Omaha Beach records a big win for Mandella, who loses another horse to a heart attack

Omaha Beach and jockey Mike Smith, right front, overpower Shancelot, second from left, and Flagstaff, left, to win the Grade I, $300,000 Santa Anita Sprint Championship horse race on Saturday in Arcadia.
(Benoit Photo via Associated Press)

Omaha Beach, running his first race since scratching as the favorite for the Kentucky Derby, rallied at the end to win the Grade 1 $300,000 Santa Anita Sprint Cup by a head and qualify for the Breeders’ Cup at Santa Anita on Nov. 1-2.

The dominance in the stretch was evident and allayed any fears that the 3-year-old colt had lost ability since last running in the Arkansas Derby on April 13. While the win qualified him for the Breeders’ Cup Sprint, he has more options than that to run in.

It was a bittersweet day for trainer Richard Mandella as earlier, Ky. Colonel, a 5-year-old Mandella-trained gelding, collapsed and died in what will likely be classified as a sudden death, which usually indicates a heart attack. A necropsy will be performed. It happened on the training track, considered the safest of the surfaces, after jogging. There was no obvious indication of any muscular-skeletal issues that have dogged the sport as Ky. Colonel becomes the 33rd racing or training fatality at Santa Anita since Dec. 26.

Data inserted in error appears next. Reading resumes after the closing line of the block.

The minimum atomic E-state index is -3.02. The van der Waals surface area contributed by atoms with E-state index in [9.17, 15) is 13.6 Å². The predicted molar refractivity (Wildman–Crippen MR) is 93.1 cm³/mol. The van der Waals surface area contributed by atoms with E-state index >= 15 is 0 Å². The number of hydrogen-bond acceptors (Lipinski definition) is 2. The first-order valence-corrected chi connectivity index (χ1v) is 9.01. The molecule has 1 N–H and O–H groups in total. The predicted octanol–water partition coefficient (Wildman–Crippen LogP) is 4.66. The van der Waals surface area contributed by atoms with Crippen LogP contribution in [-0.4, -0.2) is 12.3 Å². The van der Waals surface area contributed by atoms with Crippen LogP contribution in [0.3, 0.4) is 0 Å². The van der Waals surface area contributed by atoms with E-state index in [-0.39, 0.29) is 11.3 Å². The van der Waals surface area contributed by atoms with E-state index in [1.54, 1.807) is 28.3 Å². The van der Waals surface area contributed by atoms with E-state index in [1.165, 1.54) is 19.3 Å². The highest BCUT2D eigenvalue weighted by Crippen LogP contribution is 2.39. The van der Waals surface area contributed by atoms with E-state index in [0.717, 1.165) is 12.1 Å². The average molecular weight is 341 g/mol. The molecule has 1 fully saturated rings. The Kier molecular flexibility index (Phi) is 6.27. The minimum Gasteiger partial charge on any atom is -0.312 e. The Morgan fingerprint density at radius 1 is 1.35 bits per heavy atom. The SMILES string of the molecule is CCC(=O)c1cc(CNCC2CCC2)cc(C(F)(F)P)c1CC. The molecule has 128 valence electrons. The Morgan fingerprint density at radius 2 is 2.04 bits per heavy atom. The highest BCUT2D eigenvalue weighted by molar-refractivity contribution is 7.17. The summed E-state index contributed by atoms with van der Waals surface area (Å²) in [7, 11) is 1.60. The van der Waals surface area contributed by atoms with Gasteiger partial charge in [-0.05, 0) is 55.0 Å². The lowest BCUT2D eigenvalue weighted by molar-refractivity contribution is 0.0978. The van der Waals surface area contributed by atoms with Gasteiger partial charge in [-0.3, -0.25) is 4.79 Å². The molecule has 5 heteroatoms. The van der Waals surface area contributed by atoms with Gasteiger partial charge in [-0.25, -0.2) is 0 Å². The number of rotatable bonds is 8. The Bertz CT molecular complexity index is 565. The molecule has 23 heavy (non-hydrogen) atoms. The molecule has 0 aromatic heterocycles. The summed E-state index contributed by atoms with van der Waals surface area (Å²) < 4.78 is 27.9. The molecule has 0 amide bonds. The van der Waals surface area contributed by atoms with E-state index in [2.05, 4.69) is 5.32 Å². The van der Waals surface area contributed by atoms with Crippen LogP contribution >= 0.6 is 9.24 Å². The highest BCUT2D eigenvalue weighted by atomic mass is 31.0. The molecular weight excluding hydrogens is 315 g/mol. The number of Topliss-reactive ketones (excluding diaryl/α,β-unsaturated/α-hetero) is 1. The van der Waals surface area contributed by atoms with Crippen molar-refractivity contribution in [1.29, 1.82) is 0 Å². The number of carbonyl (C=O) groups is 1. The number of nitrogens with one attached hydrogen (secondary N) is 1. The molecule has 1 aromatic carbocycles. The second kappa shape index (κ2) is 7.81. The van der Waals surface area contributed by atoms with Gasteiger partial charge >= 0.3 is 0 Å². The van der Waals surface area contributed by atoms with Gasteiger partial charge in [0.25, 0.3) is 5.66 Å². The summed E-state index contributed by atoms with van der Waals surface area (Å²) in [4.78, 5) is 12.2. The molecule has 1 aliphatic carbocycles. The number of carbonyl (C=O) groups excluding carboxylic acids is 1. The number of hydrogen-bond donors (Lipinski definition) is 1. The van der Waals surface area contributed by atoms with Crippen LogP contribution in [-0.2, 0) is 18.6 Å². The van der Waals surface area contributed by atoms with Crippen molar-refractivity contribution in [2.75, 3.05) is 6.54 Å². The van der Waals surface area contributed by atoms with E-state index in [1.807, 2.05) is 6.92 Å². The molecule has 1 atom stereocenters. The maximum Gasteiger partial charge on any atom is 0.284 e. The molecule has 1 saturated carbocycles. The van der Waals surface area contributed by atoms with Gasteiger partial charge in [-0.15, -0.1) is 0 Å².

Ky. Colonel had won five of 20 races lifetime, mostly racing at claiming or in low-level stakes. He was bought as a yearling for $105,000 at Keeneland.


Later on Saturday, Mandella’s mood picked up talking about Omaha Beach.

“I’m just very relieved to have him back,” Mandella said. “This horse has a heart of gold and he’s got the greatest personality of any horse I’ve ever had. I would say anything’s possible. … I want to enjoy this one, but the [Breeders’ Cup] Sprint, the Mile and the mile and a quarter (Classic) are all possible. …We’re gonna run in the Breeders’ Cup.”

Omaha Beach paid $7.20, $2.40 and $2.10. Shancelot was second and Flagstaff finished third. Mike Smith was the winning jockey.

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Preakness to stay in Baltimore
After years of acrimony, the Stronach Group and the city of Baltimore have come to an agreement that will keep the Preakness Stakes, the second jewel of the Triple Crown, in Baltimore at Pimlico Race Course for at least 30 years. While there are still some legislative hurdles, the deal, first reported by the Baltimore Sun, would have TSG turn over the track to the city of Baltimore and in exchange would get a 30-year lease and around $200 million in improvements to Pimlico and $173 million in renovations to Laurel, a suburban track owned by TSG.

Pimlico has been an embarrassment in recent years because of its crumbling structure that forced them to close part of the grandstand because of safety issues. In addition, earlier this year, most of the track was without running water during Preakness week.


There is racing at Pimlico only three weeks a year, around the Preakness, which is held the third Saturday in May.